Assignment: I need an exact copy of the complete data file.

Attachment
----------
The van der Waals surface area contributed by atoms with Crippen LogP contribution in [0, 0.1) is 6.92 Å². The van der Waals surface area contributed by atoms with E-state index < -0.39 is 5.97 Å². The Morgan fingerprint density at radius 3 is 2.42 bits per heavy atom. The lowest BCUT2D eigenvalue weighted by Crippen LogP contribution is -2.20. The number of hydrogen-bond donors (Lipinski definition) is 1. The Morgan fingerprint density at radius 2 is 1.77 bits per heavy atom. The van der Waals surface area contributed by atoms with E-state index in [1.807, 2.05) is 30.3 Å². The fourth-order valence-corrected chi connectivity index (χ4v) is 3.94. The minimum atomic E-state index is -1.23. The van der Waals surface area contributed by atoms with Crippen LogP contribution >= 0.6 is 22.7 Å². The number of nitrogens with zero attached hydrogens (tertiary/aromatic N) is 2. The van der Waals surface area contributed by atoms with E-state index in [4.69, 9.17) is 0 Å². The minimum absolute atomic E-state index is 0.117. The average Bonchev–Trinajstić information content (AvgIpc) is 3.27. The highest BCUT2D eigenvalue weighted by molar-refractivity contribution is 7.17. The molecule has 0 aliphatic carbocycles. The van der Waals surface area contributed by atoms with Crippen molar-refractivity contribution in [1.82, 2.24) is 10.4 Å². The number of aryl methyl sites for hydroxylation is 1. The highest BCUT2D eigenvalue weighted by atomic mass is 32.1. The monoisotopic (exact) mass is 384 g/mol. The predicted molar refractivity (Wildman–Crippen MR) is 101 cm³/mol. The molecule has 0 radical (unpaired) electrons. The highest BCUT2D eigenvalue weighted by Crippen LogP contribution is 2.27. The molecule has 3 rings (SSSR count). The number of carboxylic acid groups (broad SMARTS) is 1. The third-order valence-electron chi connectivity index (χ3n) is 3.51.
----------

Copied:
The van der Waals surface area contributed by atoms with Crippen LogP contribution in [0, 0.1) is 6.92 Å². The van der Waals surface area contributed by atoms with E-state index < -0.39 is 5.97 Å². The Morgan fingerprint density at radius 3 is 2.42 bits per heavy atom. The lowest BCUT2D eigenvalue weighted by Crippen LogP contribution is -2.20. The number of hydrogen-bond donors (Lipinski definition) is 1. The Morgan fingerprint density at radius 2 is 1.77 bits per heavy atom. The van der Waals surface area contributed by atoms with E-state index in [1.807, 2.05) is 30.3 Å². The fourth-order valence-corrected chi connectivity index (χ4v) is 3.94. The minimum atomic E-state index is -1.23. The van der Waals surface area contributed by atoms with Crippen LogP contribution >= 0.6 is 22.7 Å². The number of nitrogens with zero attached hydrogens (tertiary/aromatic N) is 2. The van der Waals surface area contributed by atoms with E-state index in [4.69, 9.17) is 0 Å². The minimum absolute atomic E-state index is 0.117. The average Bonchev–Trinajstić information content (AvgIpc) is 3.27. The highest BCUT2D eigenvalue weighted by molar-refractivity contribution is 7.17. The molecule has 0 aliphatic carbocycles. The van der Waals surface area contributed by atoms with Crippen molar-refractivity contribution in [1.82, 2.24) is 10.4 Å². The number of aryl methyl sites for hydroxylation is 1. The highest BCUT2D eigenvalue weighted by atomic mass is 32.1. The monoisotopic (exact) mass is 384 g/mol. The predicted molar refractivity (Wildman–Crippen MR) is 101 cm³/mol. The molecule has 0 radical (unpaired) electrons. The highest BCUT2D eigenvalue weighted by Crippen LogP contribution is 2.27. The molecule has 3 rings (SSSR count). The number of carboxylic acid groups (broad SMARTS) is 1. The third-order valence-electron chi connectivity index (χ3n) is 3.51.